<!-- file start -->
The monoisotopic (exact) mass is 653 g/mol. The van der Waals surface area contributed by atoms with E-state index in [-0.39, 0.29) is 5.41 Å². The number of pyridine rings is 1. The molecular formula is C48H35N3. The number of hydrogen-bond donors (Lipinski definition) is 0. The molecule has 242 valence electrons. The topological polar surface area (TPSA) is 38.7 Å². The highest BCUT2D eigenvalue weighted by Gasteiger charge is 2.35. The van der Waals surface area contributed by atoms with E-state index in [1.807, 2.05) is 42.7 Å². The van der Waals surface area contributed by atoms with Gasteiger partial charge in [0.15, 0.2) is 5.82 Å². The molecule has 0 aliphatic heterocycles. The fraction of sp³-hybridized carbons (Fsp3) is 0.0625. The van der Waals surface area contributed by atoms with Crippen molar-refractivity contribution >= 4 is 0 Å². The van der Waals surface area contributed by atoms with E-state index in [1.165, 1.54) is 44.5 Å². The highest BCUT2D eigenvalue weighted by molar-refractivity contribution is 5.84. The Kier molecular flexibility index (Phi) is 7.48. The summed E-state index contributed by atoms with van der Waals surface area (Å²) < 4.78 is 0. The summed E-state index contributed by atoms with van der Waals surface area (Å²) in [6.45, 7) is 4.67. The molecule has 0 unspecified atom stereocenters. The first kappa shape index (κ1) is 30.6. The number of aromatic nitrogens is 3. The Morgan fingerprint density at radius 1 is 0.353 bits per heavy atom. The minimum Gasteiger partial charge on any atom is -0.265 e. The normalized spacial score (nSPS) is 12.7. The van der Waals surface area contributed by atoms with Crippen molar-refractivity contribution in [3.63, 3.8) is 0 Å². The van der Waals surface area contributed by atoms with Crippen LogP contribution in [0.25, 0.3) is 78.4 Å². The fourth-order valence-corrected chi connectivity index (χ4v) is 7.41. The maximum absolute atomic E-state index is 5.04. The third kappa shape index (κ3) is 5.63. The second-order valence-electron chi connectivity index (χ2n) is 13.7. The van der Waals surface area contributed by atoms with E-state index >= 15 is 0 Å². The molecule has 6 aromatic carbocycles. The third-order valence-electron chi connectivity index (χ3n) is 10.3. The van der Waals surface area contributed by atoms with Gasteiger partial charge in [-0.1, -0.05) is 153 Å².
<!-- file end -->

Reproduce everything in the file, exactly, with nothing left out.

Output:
The monoisotopic (exact) mass is 653 g/mol. The van der Waals surface area contributed by atoms with E-state index in [-0.39, 0.29) is 5.41 Å². The number of pyridine rings is 1. The molecular formula is C48H35N3. The number of hydrogen-bond donors (Lipinski definition) is 0. The molecule has 242 valence electrons. The topological polar surface area (TPSA) is 38.7 Å². The highest BCUT2D eigenvalue weighted by Gasteiger charge is 2.35. The van der Waals surface area contributed by atoms with E-state index in [1.807, 2.05) is 42.7 Å². The van der Waals surface area contributed by atoms with Gasteiger partial charge in [0.15, 0.2) is 5.82 Å². The molecule has 0 aliphatic heterocycles. The fraction of sp³-hybridized carbons (Fsp3) is 0.0625. The van der Waals surface area contributed by atoms with Crippen molar-refractivity contribution >= 4 is 0 Å². The van der Waals surface area contributed by atoms with E-state index in [1.165, 1.54) is 44.5 Å². The highest BCUT2D eigenvalue weighted by molar-refractivity contribution is 5.84. The Kier molecular flexibility index (Phi) is 7.48. The summed E-state index contributed by atoms with van der Waals surface area (Å²) < 4.78 is 0. The summed E-state index contributed by atoms with van der Waals surface area (Å²) in [6.45, 7) is 4.67. The molecule has 0 unspecified atom stereocenters. The first kappa shape index (κ1) is 30.6. The number of aromatic nitrogens is 3. The Morgan fingerprint density at radius 1 is 0.353 bits per heavy atom. The minimum Gasteiger partial charge on any atom is -0.265 e. The normalized spacial score (nSPS) is 12.7. The van der Waals surface area contributed by atoms with Crippen molar-refractivity contribution in [3.63, 3.8) is 0 Å². The van der Waals surface area contributed by atoms with Crippen LogP contribution in [0.25, 0.3) is 78.4 Å². The fourth-order valence-corrected chi connectivity index (χ4v) is 7.41. The maximum absolute atomic E-state index is 5.04. The third kappa shape index (κ3) is 5.63. The second-order valence-electron chi connectivity index (χ2n) is 13.7. The van der Waals surface area contributed by atoms with E-state index >= 15 is 0 Å². The molecule has 6 aromatic carbocycles. The third-order valence-electron chi connectivity index (χ3n) is 10.3. The van der Waals surface area contributed by atoms with Gasteiger partial charge in [-0.1, -0.05) is 153 Å².